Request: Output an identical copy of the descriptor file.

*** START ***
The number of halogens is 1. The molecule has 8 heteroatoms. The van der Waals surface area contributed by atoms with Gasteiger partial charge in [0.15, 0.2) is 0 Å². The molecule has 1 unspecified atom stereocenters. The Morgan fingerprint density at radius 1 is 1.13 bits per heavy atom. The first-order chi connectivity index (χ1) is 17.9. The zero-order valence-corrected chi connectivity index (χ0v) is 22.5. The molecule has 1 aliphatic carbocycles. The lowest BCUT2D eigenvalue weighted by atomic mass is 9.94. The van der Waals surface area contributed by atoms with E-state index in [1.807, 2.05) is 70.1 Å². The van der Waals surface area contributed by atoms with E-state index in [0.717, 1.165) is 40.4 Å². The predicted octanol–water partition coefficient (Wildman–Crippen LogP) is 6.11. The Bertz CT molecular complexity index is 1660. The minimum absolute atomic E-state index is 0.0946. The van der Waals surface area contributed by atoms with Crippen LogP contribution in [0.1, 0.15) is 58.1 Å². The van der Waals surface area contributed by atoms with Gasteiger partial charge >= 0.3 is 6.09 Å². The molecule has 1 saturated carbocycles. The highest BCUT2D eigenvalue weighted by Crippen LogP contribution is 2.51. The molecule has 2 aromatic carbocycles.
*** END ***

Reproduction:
The number of halogens is 1. The molecule has 8 heteroatoms. The van der Waals surface area contributed by atoms with Gasteiger partial charge in [0.15, 0.2) is 0 Å². The molecule has 1 unspecified atom stereocenters. The Morgan fingerprint density at radius 1 is 1.13 bits per heavy atom. The first-order chi connectivity index (χ1) is 17.9. The zero-order valence-corrected chi connectivity index (χ0v) is 22.5. The molecule has 1 aliphatic carbocycles. The lowest BCUT2D eigenvalue weighted by atomic mass is 9.94. The van der Waals surface area contributed by atoms with E-state index in [1.807, 2.05) is 70.1 Å². The van der Waals surface area contributed by atoms with E-state index in [0.717, 1.165) is 40.4 Å². The predicted octanol–water partition coefficient (Wildman–Crippen LogP) is 6.11. The Bertz CT molecular complexity index is 1660. The minimum absolute atomic E-state index is 0.0946. The van der Waals surface area contributed by atoms with Crippen LogP contribution in [0.1, 0.15) is 58.1 Å². The van der Waals surface area contributed by atoms with Gasteiger partial charge >= 0.3 is 6.09 Å². The molecule has 1 saturated carbocycles. The highest BCUT2D eigenvalue weighted by Crippen LogP contribution is 2.51. The molecule has 2 aromatic carbocycles.